As human beings we are constantly aware of the status of others and having just experienced the excitement or disappointments of the Oscars, this might be an appropriate time to ponder on the outcome of fame. There are great advantages of being famous such as the wealth that goes hand in hand with this status, less stress regarding financial commitments, a lifestyle that is upheld by an army of assistants like child carers, gardeners, housekeepers, cooks and chauffeurs.

As celebrities holiday in exotic destinations, drive luxury cars and live in mansions their lives appear to others as absolute bliss.
But problems arise in paradise as fame is fickle, as are fans and in a heartbeat a continual stream of newcomers such as actors, sporting achievers and business moguls are suddenly in the lime light.

Fame is not easy to bear. There is little privacy with the paparazzi ever spying for not only glamorous but ludicrous postures creating a media frenzy and no doubt boosting the tabloid sales.

Many celebrities have insecure lives, are often held up for ransom resulting in the employment of body guards and have little privacy.
When the world is obsessed with the details of ones makeup, wardrobe, ones children and love affairs, is living in luxurious mansions ultimately worth it?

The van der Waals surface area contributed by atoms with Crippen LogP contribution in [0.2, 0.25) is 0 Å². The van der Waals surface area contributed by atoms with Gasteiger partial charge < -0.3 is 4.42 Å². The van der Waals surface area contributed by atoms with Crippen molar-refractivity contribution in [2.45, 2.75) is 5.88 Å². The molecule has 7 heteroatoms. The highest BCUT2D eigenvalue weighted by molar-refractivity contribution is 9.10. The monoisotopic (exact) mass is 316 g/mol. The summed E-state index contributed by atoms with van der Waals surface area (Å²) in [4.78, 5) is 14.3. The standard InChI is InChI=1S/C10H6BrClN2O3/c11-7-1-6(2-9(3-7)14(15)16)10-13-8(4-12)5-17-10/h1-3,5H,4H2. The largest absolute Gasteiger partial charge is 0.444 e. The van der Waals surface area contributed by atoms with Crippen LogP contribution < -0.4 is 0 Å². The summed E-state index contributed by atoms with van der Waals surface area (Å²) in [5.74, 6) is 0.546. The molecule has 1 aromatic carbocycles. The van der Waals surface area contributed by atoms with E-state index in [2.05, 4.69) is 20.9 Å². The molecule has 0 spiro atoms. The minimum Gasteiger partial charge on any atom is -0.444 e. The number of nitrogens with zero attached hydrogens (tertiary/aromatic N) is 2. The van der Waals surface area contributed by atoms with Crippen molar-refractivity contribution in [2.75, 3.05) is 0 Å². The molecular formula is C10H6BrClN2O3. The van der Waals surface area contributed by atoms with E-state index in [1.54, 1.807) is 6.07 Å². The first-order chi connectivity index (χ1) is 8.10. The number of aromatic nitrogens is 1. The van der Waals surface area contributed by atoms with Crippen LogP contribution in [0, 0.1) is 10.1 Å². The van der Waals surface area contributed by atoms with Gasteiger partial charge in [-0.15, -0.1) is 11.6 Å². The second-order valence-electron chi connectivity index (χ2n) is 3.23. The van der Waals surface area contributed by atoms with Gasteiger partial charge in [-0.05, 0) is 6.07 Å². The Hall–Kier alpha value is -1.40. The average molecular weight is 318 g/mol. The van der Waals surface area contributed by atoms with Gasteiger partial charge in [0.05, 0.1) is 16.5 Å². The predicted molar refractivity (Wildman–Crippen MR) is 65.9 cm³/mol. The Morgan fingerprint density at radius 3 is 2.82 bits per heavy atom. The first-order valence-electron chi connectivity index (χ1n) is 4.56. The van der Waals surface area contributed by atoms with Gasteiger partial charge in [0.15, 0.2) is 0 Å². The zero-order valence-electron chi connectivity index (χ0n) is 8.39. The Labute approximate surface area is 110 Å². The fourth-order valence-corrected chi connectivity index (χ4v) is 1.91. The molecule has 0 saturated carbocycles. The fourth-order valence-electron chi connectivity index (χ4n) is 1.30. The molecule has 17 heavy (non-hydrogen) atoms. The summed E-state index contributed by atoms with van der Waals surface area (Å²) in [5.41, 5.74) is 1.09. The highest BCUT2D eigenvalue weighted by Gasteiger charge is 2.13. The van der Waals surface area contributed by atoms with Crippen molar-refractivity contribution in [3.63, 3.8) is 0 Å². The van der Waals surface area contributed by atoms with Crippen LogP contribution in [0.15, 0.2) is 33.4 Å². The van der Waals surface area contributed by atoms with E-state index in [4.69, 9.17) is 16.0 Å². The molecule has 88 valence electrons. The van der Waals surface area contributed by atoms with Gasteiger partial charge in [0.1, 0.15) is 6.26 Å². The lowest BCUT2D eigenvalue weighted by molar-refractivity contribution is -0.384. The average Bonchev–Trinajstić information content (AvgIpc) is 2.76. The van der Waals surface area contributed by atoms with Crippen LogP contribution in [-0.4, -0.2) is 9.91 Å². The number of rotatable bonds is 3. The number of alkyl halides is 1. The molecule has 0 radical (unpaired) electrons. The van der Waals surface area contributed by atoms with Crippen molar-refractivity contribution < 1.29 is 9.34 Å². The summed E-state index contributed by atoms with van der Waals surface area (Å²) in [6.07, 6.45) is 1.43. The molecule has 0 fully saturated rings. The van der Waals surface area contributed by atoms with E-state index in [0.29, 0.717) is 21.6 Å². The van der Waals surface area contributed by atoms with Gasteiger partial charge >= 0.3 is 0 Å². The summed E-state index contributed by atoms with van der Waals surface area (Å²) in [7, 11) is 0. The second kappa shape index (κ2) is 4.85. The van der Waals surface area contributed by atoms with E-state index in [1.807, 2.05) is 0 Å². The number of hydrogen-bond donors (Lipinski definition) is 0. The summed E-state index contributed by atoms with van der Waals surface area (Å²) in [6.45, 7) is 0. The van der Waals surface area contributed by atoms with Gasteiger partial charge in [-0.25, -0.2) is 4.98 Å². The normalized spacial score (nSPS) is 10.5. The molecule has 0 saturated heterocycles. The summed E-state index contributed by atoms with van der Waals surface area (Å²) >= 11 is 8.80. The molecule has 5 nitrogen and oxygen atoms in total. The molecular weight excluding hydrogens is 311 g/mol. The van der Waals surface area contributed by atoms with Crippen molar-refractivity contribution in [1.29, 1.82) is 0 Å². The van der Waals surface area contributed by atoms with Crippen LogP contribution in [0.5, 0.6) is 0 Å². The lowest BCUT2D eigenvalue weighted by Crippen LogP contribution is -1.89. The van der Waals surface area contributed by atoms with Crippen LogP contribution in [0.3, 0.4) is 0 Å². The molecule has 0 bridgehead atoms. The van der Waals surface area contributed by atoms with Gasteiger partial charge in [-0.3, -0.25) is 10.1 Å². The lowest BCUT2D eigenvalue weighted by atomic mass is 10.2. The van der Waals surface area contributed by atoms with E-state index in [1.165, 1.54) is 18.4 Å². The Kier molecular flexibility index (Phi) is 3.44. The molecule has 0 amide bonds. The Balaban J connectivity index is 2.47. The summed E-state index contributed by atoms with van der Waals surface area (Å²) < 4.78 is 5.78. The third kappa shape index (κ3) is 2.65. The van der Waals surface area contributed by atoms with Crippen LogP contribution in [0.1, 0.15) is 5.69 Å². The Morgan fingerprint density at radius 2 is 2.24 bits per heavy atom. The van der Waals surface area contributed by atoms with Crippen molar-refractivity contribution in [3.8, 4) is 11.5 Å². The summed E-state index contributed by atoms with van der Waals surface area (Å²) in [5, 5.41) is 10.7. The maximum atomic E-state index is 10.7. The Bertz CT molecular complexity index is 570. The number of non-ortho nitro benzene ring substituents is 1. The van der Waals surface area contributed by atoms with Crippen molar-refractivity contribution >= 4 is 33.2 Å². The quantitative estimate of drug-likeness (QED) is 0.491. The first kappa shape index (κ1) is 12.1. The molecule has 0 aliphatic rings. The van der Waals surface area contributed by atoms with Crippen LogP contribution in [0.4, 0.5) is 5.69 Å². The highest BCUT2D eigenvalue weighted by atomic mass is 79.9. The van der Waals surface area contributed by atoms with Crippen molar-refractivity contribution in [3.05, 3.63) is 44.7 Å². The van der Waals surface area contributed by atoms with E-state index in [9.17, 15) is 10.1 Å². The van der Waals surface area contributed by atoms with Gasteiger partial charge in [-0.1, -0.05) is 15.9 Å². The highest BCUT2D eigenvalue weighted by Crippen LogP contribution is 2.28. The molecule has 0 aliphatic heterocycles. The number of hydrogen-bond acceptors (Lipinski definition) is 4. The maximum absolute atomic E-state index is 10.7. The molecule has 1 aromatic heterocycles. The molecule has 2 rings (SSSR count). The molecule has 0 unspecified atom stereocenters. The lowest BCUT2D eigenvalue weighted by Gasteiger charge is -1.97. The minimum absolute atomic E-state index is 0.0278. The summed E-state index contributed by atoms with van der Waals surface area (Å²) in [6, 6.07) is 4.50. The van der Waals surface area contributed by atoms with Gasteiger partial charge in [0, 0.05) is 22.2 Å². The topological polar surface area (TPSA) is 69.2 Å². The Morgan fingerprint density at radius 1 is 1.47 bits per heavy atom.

In some cases the pressures can be so enormous that suicides result.

And yet the intrigue of celebrity never wanes. Could this obsession temporarily “take off centre stage” the woes of the world but at the same time hopefully not raise false expectations with the youth who are vulnerable?

However ridiculous it may seem, 51% of 18-25 year olds who were interviewed imagine that they will be famous one day. it comes as no surprise that kids at an incredible young age are becoming “celebs”.

In conclusion, is there not ample status in living a life that is charitable and compassionate and is it not inaccurate to say that every human being will at some stage of his or her life have “their hour of glory” !

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